Understanding China: The Real Key to Avoiding War


In his article, “How Not to Go to War With China”, Scott Cheney-Peters correctly posits that a war between the United and China would not be, in a rational sense, in the interest of either country, nor of the rest of the world. He further elaborates that relying on the unprecedented level of Sino-American economic interdependence is not a sufficient guarantee in itself for future peace.

Cheney-Peters draws on the Cold War doctrine of mutual assured destruction (MAD) as an example of a “constraining factor” that prevented a Soviet and American nuclear war, yet argues that the global economic catastrophe that would result from a Sino-American war may not be enough to sustain peace.  Cheney-Peters further notes that we therefore have a duty to “find other means of prevention and ways to manage risk.”

A place to begin our efforts in avoiding war with China might be avoiding engagement in some of the same incorrect mirror-imaging assumptions we once made about the Soviet Union, not least of which was MAD.  As a doctrine, Soviet leaders never accepted MAD and the Red Army general staff ignored it in drafting war plans to fight and prevail in any nuclear war. While the Soviets had no choice but to tackle the logic of deterrence as we did, the operative Soviet assumptions were predicated on a different strategic calculus, a different force structure and above all, different policy goals from their American counterparts.  A dangerous gap between American assumptions of Soviet intentions and the reality of these intentions came to light when in 1983 the Reagan administration discovered to their alarm that Soviet leaders had interpreted the NATO exercise Abel Archer 83 as preparations for a real, imminent nuclear first strike on the USSR and ordered Soviet nuclear forces on high alert.

The military-to-military confidence-building initiatives outlined by Cheney-Peters intended to construct “habits of cooperation” are not entirely useless. There is some value in ensuring that high-ranking American military officers have personal and limited operational familiarity with their Chinese counterparts in the People’s Liberation Army (PLA), but as potential game-changers, they need to be taken with a grain of salt. Such a policy misses the essential strategic and political centers of gravity in the Sino-American relationship.  Namely that for the first time in 600 years, China is building a blue water Navy that will foster power projection as far away as the Indian ocean and Australia.  Secondly, this naval expansion, coupled with a new Chinese foreign policy, aggressively presses grandiose territorial demands on nearly all of its neighbors, including India and Japan.  These are fundamental conflicts with American interests that cannot be explained away or papered over by banquet toasts with visiting delegations of Chinese admirals.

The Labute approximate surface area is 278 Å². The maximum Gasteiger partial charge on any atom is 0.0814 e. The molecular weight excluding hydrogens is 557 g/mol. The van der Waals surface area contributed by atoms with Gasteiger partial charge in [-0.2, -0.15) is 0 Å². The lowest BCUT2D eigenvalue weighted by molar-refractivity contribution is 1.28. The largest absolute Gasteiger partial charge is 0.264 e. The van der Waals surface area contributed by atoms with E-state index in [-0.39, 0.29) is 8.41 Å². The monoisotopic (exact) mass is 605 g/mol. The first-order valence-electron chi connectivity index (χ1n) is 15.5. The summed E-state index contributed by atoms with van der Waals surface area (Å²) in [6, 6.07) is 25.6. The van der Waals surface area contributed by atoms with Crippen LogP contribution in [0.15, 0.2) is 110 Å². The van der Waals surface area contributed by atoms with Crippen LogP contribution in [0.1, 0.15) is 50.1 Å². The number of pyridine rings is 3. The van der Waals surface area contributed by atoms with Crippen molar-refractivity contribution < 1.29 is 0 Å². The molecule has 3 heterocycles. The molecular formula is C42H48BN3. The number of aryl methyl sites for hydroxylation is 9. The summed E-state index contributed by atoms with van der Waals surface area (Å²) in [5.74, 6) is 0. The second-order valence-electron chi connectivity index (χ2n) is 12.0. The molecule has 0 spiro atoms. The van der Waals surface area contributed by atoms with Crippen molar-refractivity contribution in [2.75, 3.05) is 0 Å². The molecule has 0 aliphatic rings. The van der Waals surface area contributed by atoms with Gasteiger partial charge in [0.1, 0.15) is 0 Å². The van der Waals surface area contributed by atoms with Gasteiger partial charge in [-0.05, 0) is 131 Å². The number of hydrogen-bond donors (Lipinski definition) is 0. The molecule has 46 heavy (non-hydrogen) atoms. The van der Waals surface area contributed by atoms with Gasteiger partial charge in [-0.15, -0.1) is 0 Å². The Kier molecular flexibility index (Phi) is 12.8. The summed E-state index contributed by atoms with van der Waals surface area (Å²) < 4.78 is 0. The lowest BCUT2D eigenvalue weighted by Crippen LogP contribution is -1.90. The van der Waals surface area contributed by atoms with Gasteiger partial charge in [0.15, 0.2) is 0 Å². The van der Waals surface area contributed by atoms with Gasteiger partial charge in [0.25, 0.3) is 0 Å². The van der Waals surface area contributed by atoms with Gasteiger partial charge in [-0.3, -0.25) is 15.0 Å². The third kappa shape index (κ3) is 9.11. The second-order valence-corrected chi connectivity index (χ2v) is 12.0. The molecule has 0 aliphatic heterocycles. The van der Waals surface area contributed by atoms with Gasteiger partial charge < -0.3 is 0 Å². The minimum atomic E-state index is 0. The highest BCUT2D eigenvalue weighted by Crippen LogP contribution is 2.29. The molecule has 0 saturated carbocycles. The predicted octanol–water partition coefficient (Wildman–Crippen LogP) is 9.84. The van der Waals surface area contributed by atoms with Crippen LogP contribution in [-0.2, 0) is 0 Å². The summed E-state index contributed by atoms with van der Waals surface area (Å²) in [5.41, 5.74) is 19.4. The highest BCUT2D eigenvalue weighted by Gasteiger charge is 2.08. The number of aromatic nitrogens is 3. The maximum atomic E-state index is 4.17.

We should exercise great care before we help China train its nascent Navy personnel to be better warfighters. This is historically something a maritime great power does only for a close ally—and then only out of necessity. China is not an ally of the United States; it is basically an important, but unfriendly mercantilist trading partner that would like PACOM and our military alliances to get the hell out of their neighborhood. This is a fundamentally a problem of internal Chinese elite politics and the unrealistic ambitions they generate and one that cannot be solved by continual American military gestures of goodwill that are never reciprocated by Beijing.

Until senior Chinese leaders temper their regional policy and the PLA shows visiting American flag officers the same open door courtesies that we extend to them, our scarce naval resources are better used in helping American regional allies upgrade their own capabilities and resist Chinese bullying.


Mark Safranski is a senior analyst at Wikistrat, LLC. and is a contributor to Pragati: The Indian National Interest. He is the publisher of the national security and strategy group blog, Zenpundit.com.

Photo credit: Asitimes